Queen Elizabeth's thoughts of Sir Walter Raleigh as she forgives him, just before the battle of Cadiz, and after the Discovery of Guiana.
The Queen had been in ill humour of late. Few who had seen could forget the shocking white of her skin as she'd sent Raleigh to the tower many months past. There were whispers within the walls of Whitehall of her secret love for him, and her jealous vanity; however the Queen herself paid little heed to what she considered mindless blather. Grudgingly, and at Cecil's persuasion, she had allowed Raleigh to go on his expedition to Guiana, though she'd had little faith that anything would come of it.
She had been informed of his return and read over his rather colourful report with her councillors. The Queen sighed, little knowing why she'd granted Raleigh's exaggerated tale her eye at all. The way he spoke of Guiana called to mind his last expedition; Virginia. He had promised much from that land, wealth and riches beyond her imaginings, and at first she'd allowed herself to be carried away by his tall tales; however the venture had ultimately proved a failure.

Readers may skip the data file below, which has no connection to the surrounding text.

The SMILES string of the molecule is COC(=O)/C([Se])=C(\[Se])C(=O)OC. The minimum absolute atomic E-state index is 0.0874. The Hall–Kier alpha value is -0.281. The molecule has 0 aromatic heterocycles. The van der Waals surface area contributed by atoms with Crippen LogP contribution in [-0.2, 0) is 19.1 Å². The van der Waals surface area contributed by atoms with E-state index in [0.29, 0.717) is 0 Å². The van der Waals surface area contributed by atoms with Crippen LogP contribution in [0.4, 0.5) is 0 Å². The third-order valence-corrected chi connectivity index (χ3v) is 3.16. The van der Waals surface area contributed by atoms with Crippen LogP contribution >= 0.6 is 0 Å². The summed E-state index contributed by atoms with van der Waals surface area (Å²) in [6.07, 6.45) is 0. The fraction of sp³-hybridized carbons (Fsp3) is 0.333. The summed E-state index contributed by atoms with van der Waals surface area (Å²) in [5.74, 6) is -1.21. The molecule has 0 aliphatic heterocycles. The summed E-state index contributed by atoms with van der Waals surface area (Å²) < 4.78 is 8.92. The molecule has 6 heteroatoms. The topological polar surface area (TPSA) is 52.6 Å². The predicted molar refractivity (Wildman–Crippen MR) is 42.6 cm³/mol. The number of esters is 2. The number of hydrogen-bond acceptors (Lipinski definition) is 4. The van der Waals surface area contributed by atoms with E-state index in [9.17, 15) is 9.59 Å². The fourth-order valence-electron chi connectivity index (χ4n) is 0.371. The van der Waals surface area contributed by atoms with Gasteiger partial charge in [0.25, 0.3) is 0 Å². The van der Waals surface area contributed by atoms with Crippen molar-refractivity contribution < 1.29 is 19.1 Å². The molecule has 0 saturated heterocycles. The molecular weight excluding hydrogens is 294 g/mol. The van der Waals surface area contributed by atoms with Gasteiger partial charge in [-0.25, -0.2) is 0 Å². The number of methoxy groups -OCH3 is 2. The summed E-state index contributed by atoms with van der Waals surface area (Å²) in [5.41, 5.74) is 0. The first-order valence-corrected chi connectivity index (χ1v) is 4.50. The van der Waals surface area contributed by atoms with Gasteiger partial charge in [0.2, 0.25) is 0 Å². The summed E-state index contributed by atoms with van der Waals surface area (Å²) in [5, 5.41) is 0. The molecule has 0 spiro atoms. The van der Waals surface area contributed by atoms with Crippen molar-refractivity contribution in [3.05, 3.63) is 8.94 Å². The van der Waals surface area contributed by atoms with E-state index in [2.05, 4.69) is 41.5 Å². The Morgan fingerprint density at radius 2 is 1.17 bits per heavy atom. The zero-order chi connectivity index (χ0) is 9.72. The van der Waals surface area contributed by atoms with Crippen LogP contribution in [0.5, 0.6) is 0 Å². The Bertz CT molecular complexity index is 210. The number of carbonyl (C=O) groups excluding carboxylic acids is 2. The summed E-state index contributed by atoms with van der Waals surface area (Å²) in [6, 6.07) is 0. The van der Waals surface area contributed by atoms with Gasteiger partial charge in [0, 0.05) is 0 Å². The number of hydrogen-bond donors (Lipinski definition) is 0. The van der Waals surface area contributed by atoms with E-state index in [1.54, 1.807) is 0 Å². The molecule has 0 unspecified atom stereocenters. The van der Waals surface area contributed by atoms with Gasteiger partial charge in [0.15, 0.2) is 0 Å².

Not long after his report had been read officially the Queen found that it had been published in her name, Raleigh himself sending a finely bound copy for her inspection. She had, to her best effort, portrayed herself as unamused as she regarded the novel in her hands, for that's what it was. That Raleigh had been to Guiana she knew all too well, however his escapades had never come to anything, and she doubted that this time would be any different. Still the man could talk, that was evident enough from the opening paragraph.